month to month lease in Georgia

Month to Month Tenant Rights In Georgia: Know Your Rights!

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Last Updated on May 8, 2024 by Kelvin Nielsen

Just because you are on a month-to-month lease doesn’t mean you have fewer rights than the one on a fixed-term lease. Georgia law (GA Code Title 44 Chapter 7) grants all tenants equal rights (and responsibilities).

Below are answers to commonly asked questions regarding tenant rights on a month-to-month lease.

What Rights Do Tenants on a Month-to-Month Lease Have in Georgia?

Before enjoying these rights, you must have a valid lease with your landlord. Under Georgia law, a landlord and a tenant can establish a lease in either of three ways.

  • Through a written agreement
  • Verbal agreement
  • If the landlord accepts a payment as rent

Once you’ve established a lease through either of these methods, you automatically obtain the following rights under Georgia law.

Right #1: Live in a habitable home.

As a tenant in Georgia, you obtain the right to live in a home that meets the state’s basic health and safety codes. The state’s warranty of habitability is governed by Georgia Annotated Code, § 44-7-13.

The warranty outlines all the requirements that make a unit fit for human habitation. At the state level, your landlord must provide you with the following amenities, lest it becomes uninhabitable.

Your city or county codes may also require your landlord to provide additional amenities. So, make sure to check those, too.

Right #2: Live in peace and quiet.

Your landlord cannot barge in unannounced. The implied warranty of quiet enjoyment guarantees you the right to peace and quiet once you become a renter in Georgia.

The landlord must meet three criteria before they can enter your rented premises. One, they must enter only for legitimate reasons. For instance, to inspect the unit, respond to an emergency, or show the unit to prospective renters or buyers.

Two, the landlord must enter only during normal business hours. While GA law doesn’t specify what exactly is “normal working hours”, this is broadly assumed to be between 8 am and 5 pm during weekdays. The lease may have specific provisions.

And three, the landlord must provide you “reasonable notice” outside of emergencies. Check the lease for any advance notice requirements.

Right #3: Exercise certain rights without being retaliated against.

You obtain the right to exercise certain rights without being retaliated against by the landlord. For example, the right to:

  • Form or join a tenants’ union to advocate for your rights.
  • Report the landlord to the local health agency due to habitability violations by the landlord.

Your landlord cannot seek revenge or retaliate against you for exercising such rights. They cannot, for instance, try to evict you, raise your rent, or discriminate against you. That would be illegal!

Right #4: A fair eviction process.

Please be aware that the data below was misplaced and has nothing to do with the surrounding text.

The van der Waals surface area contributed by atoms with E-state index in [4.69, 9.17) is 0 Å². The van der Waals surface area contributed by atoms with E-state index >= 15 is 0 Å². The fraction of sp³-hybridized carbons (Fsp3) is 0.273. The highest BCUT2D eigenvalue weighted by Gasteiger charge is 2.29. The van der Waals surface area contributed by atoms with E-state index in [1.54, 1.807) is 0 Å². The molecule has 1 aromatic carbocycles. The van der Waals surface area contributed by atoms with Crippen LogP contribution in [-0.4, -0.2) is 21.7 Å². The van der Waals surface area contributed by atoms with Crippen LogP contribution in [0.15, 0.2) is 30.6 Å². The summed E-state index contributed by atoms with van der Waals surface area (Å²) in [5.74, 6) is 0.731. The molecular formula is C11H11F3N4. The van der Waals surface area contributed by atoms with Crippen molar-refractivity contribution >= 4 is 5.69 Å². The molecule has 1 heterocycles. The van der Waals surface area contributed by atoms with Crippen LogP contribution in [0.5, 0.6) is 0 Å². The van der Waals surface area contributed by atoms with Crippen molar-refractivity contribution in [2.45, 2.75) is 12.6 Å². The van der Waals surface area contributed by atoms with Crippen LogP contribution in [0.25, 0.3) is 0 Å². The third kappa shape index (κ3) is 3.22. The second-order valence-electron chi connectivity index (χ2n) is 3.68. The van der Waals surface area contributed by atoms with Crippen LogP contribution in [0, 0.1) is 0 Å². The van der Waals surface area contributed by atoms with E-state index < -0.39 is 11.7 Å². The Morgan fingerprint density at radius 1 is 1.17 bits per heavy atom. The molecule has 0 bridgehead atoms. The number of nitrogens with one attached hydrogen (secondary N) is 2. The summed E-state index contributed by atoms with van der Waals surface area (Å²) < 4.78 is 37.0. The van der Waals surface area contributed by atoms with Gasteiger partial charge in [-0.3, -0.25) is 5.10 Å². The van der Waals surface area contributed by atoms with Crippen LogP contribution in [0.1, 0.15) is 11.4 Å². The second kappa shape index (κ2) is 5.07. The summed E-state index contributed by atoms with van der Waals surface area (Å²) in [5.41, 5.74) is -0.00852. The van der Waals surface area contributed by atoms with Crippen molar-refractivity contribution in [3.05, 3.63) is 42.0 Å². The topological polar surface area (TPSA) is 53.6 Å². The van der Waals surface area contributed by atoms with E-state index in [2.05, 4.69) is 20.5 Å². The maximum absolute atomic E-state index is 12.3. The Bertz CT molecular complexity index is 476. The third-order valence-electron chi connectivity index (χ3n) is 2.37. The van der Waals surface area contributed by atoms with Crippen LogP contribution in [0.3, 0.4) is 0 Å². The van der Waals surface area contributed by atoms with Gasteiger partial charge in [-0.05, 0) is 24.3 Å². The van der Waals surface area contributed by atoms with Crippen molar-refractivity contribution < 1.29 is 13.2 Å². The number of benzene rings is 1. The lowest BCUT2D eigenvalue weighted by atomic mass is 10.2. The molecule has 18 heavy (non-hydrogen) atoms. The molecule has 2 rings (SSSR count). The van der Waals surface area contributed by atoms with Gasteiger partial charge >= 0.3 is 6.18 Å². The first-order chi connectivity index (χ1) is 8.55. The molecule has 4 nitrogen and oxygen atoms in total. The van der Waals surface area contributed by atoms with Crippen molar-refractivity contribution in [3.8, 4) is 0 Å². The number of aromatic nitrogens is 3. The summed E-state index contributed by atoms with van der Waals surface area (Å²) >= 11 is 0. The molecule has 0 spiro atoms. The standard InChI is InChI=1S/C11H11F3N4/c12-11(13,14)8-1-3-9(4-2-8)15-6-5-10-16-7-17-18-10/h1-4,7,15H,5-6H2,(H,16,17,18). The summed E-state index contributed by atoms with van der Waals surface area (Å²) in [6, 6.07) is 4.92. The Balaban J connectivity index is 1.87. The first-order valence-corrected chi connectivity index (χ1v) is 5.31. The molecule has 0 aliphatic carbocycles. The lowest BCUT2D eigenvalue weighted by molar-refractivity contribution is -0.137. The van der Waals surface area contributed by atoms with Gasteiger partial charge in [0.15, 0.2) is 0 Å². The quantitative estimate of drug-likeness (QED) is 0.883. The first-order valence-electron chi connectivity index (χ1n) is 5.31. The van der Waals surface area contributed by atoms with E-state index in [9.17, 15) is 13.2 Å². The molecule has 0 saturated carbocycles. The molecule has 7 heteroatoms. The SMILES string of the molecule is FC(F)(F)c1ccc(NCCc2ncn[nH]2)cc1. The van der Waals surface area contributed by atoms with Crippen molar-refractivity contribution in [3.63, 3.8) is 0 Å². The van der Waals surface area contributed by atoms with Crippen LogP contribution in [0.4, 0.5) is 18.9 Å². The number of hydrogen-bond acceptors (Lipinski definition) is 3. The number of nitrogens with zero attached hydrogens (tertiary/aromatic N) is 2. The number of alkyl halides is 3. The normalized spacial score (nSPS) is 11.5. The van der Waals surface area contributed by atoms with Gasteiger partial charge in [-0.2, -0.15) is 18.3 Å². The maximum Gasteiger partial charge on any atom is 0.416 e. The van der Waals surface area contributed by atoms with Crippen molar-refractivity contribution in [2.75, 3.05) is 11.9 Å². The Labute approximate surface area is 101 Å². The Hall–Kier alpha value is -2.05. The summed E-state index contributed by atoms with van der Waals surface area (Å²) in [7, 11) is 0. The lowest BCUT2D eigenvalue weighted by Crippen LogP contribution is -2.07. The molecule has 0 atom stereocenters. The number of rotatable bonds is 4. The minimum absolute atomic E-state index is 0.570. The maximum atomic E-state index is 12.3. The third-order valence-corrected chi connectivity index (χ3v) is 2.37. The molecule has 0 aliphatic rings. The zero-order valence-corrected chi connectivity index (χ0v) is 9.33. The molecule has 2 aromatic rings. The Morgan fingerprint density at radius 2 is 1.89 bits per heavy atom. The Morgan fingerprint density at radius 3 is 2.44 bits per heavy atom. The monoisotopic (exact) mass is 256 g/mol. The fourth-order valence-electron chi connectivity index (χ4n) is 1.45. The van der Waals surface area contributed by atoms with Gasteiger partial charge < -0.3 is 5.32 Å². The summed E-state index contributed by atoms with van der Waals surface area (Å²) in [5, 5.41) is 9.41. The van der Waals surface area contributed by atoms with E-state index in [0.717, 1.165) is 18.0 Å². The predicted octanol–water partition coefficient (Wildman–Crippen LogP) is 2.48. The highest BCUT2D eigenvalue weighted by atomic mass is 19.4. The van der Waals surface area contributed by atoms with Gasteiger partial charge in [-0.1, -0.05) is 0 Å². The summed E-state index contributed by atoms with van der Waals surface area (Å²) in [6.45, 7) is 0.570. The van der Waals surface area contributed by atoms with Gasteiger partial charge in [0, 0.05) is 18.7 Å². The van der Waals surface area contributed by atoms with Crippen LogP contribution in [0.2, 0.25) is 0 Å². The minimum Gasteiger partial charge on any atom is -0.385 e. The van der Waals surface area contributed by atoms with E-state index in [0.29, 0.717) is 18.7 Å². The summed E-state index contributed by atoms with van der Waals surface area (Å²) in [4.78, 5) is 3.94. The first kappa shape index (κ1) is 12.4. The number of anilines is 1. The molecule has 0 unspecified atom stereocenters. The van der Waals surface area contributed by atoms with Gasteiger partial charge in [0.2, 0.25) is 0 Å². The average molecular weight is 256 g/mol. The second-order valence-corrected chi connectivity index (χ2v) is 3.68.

Your landlord must follow the proper eviction process when trying to evict you from the property. They cannot just wake up one day and decide they no longer want you as their tenant. They must follow the law to the letter!

Including, having a legitimate reason for eviction, filing a lawsuit, attending court hearings, and obtaining the court order. From start to finish the process can take between one to three months.

Right #5: Equal and fair treatment.

Your landlord cannot discriminate against you, whether during the screening process, responding to repairs, or during any other interaction with you. They have a legal obligation to treat your fairly and equal based on 7 protected classes as per the Federal Fair Housing Act.

The classes are: race, color, religion, sex, nationality, familial status, and disability.

Can a Landlord Terminate a Month-to-Month Lease in Georgia?

Either party can terminate a periodic lease by serving the other a proper notice. But unlike most other states, landlords and tenants have different notice requirements.

For all other periodic notices, except in week-to-week leases, the landlord must serve the tenant a 60 days’ advance notice. There is no statute requirement to terminate a week-to-week lease.

On the other hand, tenants only need to provide tenants with a 30 days’ advance notice. This is regardless of the length of the lease term.

That said, if you are on a fixed-term lease, the landlord must wait for the entire period to end. This can be between 6- and 12 months. During this time, they cannot alter any terms of the lease, such as raise rent or terminate your lease. Unless, of course, the lease allows for such a provision.


As you can see, tenants on a month-to-month lease enjoy quite a lengthy list of rights under Georgia law. Knowing your rights can help you protect yourself against possible landlord exploitation and ensure fair treatment.

Disclosure: The content herein isn’t a substitute for advice from a professional attorney. It’s only meant to serve educational purposes. If you have a specific question, kindly seek expert attorney services.

Sources: GA Code Title 44 Chapter 7, Warranty of Habitability in GeorgiaFair Housing Act, Georgia Commission on Equal Opportunity,

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